Your Relationships

Responsibilities

Authority

Advice

— Secrets

My Certificates

 

 

 

 

 

 

 

 

Seven Words

World Wide Web Consortium

FIDO Alliance

Global Platform

The Trusted Computing Group

Future interests

  • Artificial Intelligence
  • Machine Learning
  • Nature Language Interface
  • Predictive Analytics

Another short description of Blockchain

WTF is The Blockchain? The ultimate 3500-word guide in plain English to understand Blockchain.

This technology called the Blockchain is built on the desire to create a new model to assure “trust”. 

To establish trust between ourselves, we depend on individual third-parties.

Could there be a system where we can still transfer money without needing the bank?

This statement begs the question, What is a Bank.  Is it simply an institution for recording the value we deposit with them and then allow us to move/transfer some portion of that value to another.  This then means the loans a bank makes, based on the sum of the deposits we trust them with, is not part of what a bank does.

If the only role of the intermediary is to maintain a ledger capable of recording and facilitating the transfer to electronic facsimiles of something, then, yes a distributed ledger removes the need for the middle man the trusted intermediary.  Instead of trusting a third party we agree to a methodology “The Distributed Ledger” to record these intangible assets or rights of ownership of a tangible asset in a manner where each of us has a copy of the ledger.  The beauty of this concept is for someone to attempt to change a record in the ledger, recording the disposition of a tangible or intangible asset; 51% of us would have to agree to that alteration.

In the above-linked article, all of what happens can be summaries with this quote

Earlier the third-party/middleman gave us the trust that whatever they have written in the register will never be altered. In a distributed and decentralized system like ours, this seal will provide the trust instead.

 

Review of the IMF The rise of Digital Money

While reading the recent document produced by the IMF I am compelled to wonder.

What is the difference between what they call Bank Deposits and e-money.  My first question, ignoring the words bank deposit.  Both are electronic accounts of value, recorded in someone’s ledger.  These two diagrams extracted from a BIS paper offer a perspective.  

They then speak to four attributed to the “means of payment”

  1. The Type, be it a claim or an object.
  2. The value, be it fixed or variable.
  3. If it is a claim who is liable?
  4. The technology, be it centralized or decentralized


They then speak to the five ‘Means of payment”.

Object-Based

  1. Central Bank Money (cash)
  2. Crypto-currency (non-Bank Issued)

As we think of the evolution of these object-based means of payment, we need to reflect on a new term “Central Bank Digital Currency” CBDC.

As a historian, I then wonder where things like Digi-cash and Mondex fit into the classification.  The value was originated and then distributed into a personal and secure storage device (Wallet).  Redemption or better said the guarantee, was provided by a party.  Maybe not a bank or the central bank, yet, easily embraced by such an institution.  Somehow history seems to lose sight of the origins of money and assumes the existence of a central bank.  Here in the USA, the formation of a Central bank was one of many areas of political discourse.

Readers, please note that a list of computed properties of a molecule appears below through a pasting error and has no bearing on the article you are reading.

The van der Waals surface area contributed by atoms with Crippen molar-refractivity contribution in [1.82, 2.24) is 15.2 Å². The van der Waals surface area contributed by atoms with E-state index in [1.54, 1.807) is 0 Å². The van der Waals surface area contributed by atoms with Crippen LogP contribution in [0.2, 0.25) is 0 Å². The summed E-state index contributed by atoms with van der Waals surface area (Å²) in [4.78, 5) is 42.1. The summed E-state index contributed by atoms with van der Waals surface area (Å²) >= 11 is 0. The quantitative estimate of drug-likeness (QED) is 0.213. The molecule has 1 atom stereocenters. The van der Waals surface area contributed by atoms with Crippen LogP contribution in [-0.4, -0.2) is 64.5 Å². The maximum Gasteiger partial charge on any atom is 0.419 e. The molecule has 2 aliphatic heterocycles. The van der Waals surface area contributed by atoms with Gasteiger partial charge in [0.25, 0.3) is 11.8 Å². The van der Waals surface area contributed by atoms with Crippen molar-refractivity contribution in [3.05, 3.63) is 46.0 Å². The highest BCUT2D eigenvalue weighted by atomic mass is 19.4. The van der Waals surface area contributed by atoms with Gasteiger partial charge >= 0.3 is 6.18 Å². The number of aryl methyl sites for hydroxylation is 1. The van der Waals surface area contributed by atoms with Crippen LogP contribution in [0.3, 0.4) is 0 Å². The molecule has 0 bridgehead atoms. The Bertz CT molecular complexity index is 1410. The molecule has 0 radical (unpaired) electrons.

Claim-Based

  1. b-money (Bank issued)
  2. e-money (Privately issued)
  3. i-money (Investment funds)

The magic word behind all of these discussions is “Liquidity”.  The bottom line does the receiver of the money appreciate the value of the unit of measure and is the receiver confident they will be able to convert that money into another form, of their preference

 

 

Blockchain made simple

Let’s start at the beginning, the transaction, the distributed ledger entry. Think about the content of the transaction as the payload. Next think of the payload as land deed, cryptocurrency value, record of ownership, journal entry, smart contract … marriage contract. Either two or more people seek to exchange and record. Another way to think about all of this is as a block of data, code or other digital representation of something duplicated in every participant’s copy of the current ledger. No matter what happens, a secure system must be established for a smooth cryptocurrency transaction to take place. Maybe look for the best vpn for crypto trading? Could be an option, but only in the later stages when the initial nitty-gritty of the process is established.

A governance model is required

What is essential, before anyone can do anything.

The parties seeking to exploit a distributed ledger must define how it will work.

It is what the community or parties seek to represent and manage, using distributed ledger technology, agree.

The whole process of defining the payload begins when the community agrees to and sets off to publish the processes, procedures, rules, functions, and purpose of their application. It is this act of governance we use to define how and what will be conveyed in the payload to be stored and recorded on a blockchain. Which blockchain, protocol, and cryptographic processes; obviously it is a decision of the community.